sábado, fevereiro 01, 2014

"The Gods of Guilt" by Michael Connelly

The Gods of Guilt - Michael ConnellyMusings on the choosing of what books to take to a desert island

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Everytime I'm hard-pressed to choose my proverbial books to take to a desert island, it always comes to mind Simon Cowell (I forgot in what circumstances), when told he was being given the Bible and Shakespeare, saying "You mean to READ?"

Yes, to READ!

Setting aside the usual escape and survival books (eg, " How to Escape From a Desert Island", "How To Build Boats Using Only Sand, Coconuts and Seaweed", "Coconuts, shrimp and seaweed: 101 Easy Ways To Find Alternatives to Eating Each Other Like Animals", "Techniques For Self Diagnosing Isolation Psychosis"), I'd choose the entire Connelly's body of work, as well as P. D. James' (allow me to choose series. After all I'm stuck on a desert island with little chance of reprieve...). Magically, the weight of several hardbacks and paperbacks didn’t cause me to sink straight to the bottom, and because the Creatures of the Depth are completely repelled by book lions like myself, whose vitamin D-deficient bodes and Samsung-Galaxy Tab-calloused hands reek not of blood but of public library mold.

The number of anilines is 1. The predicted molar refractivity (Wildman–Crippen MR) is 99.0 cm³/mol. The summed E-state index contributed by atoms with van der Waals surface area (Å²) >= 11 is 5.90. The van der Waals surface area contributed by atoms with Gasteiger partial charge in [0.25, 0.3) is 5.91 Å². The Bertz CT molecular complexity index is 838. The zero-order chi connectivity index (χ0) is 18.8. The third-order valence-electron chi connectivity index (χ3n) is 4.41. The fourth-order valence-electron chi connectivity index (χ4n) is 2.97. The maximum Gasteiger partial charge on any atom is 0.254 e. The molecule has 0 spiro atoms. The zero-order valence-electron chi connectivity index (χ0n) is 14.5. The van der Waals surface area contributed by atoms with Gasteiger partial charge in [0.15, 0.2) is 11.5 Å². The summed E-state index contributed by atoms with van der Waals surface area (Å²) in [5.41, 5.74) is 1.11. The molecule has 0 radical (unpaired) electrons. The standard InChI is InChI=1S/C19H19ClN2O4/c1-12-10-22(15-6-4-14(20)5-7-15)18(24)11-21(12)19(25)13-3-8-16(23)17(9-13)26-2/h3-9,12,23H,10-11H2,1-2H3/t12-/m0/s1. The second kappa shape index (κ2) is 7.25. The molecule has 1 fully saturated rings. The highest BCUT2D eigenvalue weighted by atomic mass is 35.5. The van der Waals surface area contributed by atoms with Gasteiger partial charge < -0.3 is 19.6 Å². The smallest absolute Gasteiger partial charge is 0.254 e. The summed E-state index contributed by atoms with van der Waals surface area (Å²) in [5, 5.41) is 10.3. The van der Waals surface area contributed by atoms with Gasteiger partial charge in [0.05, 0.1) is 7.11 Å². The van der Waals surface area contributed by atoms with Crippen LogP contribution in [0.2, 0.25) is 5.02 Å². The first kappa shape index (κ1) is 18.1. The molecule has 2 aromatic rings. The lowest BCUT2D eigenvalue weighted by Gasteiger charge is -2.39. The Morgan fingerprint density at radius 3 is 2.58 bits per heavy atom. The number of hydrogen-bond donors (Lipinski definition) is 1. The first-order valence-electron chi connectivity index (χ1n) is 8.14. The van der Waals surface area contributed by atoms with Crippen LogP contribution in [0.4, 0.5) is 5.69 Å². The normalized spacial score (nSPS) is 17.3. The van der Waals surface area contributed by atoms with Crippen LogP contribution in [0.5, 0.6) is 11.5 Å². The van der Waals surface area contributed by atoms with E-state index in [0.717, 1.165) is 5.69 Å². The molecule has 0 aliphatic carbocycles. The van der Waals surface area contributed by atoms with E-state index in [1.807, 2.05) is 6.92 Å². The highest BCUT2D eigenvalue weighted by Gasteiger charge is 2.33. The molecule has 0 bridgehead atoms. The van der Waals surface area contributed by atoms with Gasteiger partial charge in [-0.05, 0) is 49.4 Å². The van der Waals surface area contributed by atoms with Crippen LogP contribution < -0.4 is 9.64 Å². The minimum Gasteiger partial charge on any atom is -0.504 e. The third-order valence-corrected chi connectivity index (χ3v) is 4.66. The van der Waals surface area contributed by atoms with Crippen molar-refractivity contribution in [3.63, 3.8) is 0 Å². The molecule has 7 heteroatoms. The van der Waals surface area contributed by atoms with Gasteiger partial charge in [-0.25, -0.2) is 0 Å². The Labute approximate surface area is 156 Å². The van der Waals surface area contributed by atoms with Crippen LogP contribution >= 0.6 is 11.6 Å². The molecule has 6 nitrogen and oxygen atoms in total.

Let's get back to our issue at hand. The latest Connelly's (not to be confused with the "John" of the same surname).

Connelly proves, once more, that he’s a master at plot creation. It’s structured solidly upon one character’s head (Haller’s). No fake suspense created by hopping into the head of the bad guy was needed here. When Haller gets into the courtroom, the book flares up with plot twists and Haller shines as character, even as he is haunted himself by the Gods of Guilt.
By deciding that the “Lincoln Lawyer” movie had happened in his book world, Connelly broke the fourth wall, but I liked it because it felt true to his Los Angeles, and he's to live with his story having been on the big screen and that there are real consequences to that. Connelly has a clinical eye for revealing the elaborateness of police procedure and the insidious politics of life within the police, not to mention his skills in laying bare the tricks of the courtroom trade.

NB1: To the Desert Island, and after I'd gotten the fire going, I'd also take the DaVinci Code so I could burn it...

NB2: My 10-Desert-Island-book-stack (well 11 really...) in no particular order (I reserve the right to change it at a later date...):

1. P.D. James (any book will do);

2. Michael Connelly (any book will do);

3. "Die Gedichte von Bertolt Brecht in einem Band" by Bertold Brecht (I'll post a review one of these days. What Brecht does with language is incredible. If you love Brecht's poetry as I do, this is the definite version for you);

4. Christopher Priest ("The Prestige", "The Glamour" or "The Adjacent");

5. "Gedichte" by Paul Celan

6. "Die Sonette an Orpheus" by Rainer Maria Rilke

7. "Duineser Elegien" by Rainer Maria Rilke

8. "Sämtliche Werke" by Friedrich Hördelin

9. "Die Erzählungen" by Frank Kafka (I've got this particular edition at home still to be read)

10. "The Stand" by Stephen King

11. "The Company" by Stephen Littell

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